B. 'Oh, that's such a wonderful story!'
C. 'Oh, and you are such a wonderful mother.'
(They talk about the wonderful things they are doing with their children.)
B. 'I've gone back to school, so I can help little B with his math.'
A. 'Oh, that's so cute.'
B. 'And I've given my daughter a diary, so she can record the way she feels.'
C. 'Oh it's so important that daughters feel good about themselves.'
A. 'Oh self-esteem is the most -'
B. 'I talk with my daughter about her feelings all the time.'
A. 'I want to go to meditation with my daughter.'
C. 'Meditation is wonderful. The pregnant mothers I work with, they do this meditation together, and go into this womb-like trance, and then they all stay connected to each other, sort of embraced by the process.'
B. 'Isn't that just beautiful?'

And so it went on. (In my notebook I commented that this was another reminder of the things that obsess us when we are removed from the necessity of foraging for our own food or keeping ourselves safe.) I have yet to weave this into a short story, but I can't help feeling that all this mutual adoration hid some serious envy. I'm not sure I believe A's tale of deciding to leave Silicon Valley for her family; and, if it's not true, why does she feel a need to make this up? What is B's daughter really writing in her diary? And what do the pregnant women in C's medication class think when in the throws of labour?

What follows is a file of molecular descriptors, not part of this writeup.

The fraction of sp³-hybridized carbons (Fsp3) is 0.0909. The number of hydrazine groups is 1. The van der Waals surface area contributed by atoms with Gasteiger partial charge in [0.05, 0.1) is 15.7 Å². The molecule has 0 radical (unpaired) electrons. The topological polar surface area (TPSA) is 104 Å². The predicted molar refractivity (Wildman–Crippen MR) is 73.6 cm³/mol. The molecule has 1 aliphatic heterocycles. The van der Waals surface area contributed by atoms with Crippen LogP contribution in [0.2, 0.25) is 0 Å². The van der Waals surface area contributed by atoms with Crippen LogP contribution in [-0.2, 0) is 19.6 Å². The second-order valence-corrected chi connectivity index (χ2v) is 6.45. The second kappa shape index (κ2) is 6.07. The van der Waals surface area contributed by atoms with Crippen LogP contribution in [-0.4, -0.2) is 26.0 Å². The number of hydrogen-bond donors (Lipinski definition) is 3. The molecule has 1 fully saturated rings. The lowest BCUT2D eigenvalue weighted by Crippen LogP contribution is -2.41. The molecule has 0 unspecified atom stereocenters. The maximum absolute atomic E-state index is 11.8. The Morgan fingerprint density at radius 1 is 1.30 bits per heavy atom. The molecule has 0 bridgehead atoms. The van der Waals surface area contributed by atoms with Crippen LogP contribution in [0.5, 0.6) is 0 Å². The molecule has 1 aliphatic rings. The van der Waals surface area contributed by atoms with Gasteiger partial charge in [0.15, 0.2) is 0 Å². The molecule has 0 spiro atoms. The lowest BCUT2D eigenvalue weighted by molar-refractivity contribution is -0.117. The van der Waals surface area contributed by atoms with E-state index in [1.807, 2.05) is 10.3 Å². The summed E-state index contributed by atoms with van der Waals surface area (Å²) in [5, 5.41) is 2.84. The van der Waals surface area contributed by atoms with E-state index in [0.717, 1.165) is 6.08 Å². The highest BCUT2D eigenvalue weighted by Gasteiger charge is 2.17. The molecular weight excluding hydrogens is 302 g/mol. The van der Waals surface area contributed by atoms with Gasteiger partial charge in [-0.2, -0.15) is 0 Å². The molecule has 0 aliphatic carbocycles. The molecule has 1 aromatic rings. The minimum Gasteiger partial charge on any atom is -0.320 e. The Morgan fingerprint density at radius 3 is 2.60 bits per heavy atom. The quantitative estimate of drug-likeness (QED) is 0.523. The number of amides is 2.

On a lighter note - a lad on a bus intended me to hear this: he clambered on with a large musical instrument, bumped into everyone on his way to the back seat, and the turned to his friend and shouted for us all to hear, 'Have you heard, like, Verdi's fucking requiem; it's fucking great!' (I think he wanted me to be shocked.)

So - what have you overheard recently? And does it find its way into stories, or simply simmer in the pages of your notebook?

Sunday, 13 November 2011

What do you look for in a website?

I take your point. I need a website.

The next question - what to put on it.

So, just supposing you're wandering the internet, in a random fashion, what makes to stop to look at a website? What is genuinely interesting, and what is filling pages for the sake of it?